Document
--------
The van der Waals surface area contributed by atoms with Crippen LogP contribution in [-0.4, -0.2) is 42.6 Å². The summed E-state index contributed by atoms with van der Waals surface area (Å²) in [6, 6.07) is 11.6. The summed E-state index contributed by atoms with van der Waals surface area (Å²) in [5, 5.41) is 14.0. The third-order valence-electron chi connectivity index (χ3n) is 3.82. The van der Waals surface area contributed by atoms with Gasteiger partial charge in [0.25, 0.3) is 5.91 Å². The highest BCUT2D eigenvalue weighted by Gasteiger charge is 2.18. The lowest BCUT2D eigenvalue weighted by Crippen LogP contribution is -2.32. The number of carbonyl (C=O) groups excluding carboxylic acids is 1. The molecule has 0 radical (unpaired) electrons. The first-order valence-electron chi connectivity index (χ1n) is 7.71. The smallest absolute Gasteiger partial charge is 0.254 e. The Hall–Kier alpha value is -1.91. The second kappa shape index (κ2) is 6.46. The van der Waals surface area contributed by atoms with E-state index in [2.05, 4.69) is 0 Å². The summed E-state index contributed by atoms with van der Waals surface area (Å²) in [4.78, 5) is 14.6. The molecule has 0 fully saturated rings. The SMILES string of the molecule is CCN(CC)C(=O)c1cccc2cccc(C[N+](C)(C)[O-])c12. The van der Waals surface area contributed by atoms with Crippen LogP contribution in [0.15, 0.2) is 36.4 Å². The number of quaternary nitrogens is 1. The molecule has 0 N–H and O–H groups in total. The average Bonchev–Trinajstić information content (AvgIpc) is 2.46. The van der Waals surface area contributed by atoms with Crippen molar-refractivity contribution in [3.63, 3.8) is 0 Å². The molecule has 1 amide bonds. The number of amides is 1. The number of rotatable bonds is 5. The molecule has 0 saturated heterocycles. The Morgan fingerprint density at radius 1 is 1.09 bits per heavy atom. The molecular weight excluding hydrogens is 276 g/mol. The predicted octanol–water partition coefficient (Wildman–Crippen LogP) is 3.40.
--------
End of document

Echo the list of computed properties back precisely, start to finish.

The van der Waals surface area contributed by atoms with Crippen LogP contribution in [-0.4, -0.2) is 42.6 Å². The summed E-state index contributed by atoms with van der Waals surface area (Å²) in [6, 6.07) is 11.6. The summed E-state index contributed by atoms with van der Waals surface area (Å²) in [5, 5.41) is 14.0. The third-order valence-electron chi connectivity index (χ3n) is 3.82. The van der Waals surface area contributed by atoms with Gasteiger partial charge in [0.25, 0.3) is 5.91 Å². The highest BCUT2D eigenvalue weighted by Gasteiger charge is 2.18. The lowest BCUT2D eigenvalue weighted by Crippen LogP contribution is -2.32. The number of carbonyl (C=O) groups excluding carboxylic acids is 1. The molecule has 0 radical (unpaired) electrons. The first-order valence-electron chi connectivity index (χ1n) is 7.71. The smallest absolute Gasteiger partial charge is 0.254 e. The Hall–Kier alpha value is -1.91. The second kappa shape index (κ2) is 6.46. The van der Waals surface area contributed by atoms with E-state index in [2.05, 4.69) is 0 Å². The summed E-state index contributed by atoms with van der Waals surface area (Å²) in [4.78, 5) is 14.6. The molecule has 0 fully saturated rings. The SMILES string of the molecule is CCN(CC)C(=O)c1cccc2cccc(C[N+](C)(C)[O-])c12. The van der Waals surface area contributed by atoms with Crippen LogP contribution in [0.15, 0.2) is 36.4 Å². The number of quaternary nitrogens is 1. The molecule has 0 N–H and O–H groups in total. The average Bonchev–Trinajstić information content (AvgIpc) is 2.46. The van der Waals surface area contributed by atoms with Crippen molar-refractivity contribution in [3.63, 3.8) is 0 Å². The molecule has 1 amide bonds. The number of amides is 1. The number of rotatable bonds is 5. The molecule has 0 saturated heterocycles. The Morgan fingerprint density at radius 1 is 1.09 bits per heavy atom. The molecular weight excluding hydrogens is 276 g/mol. The predicted octanol–water partition coefficient (Wildman–Crippen LogP) is 3.40.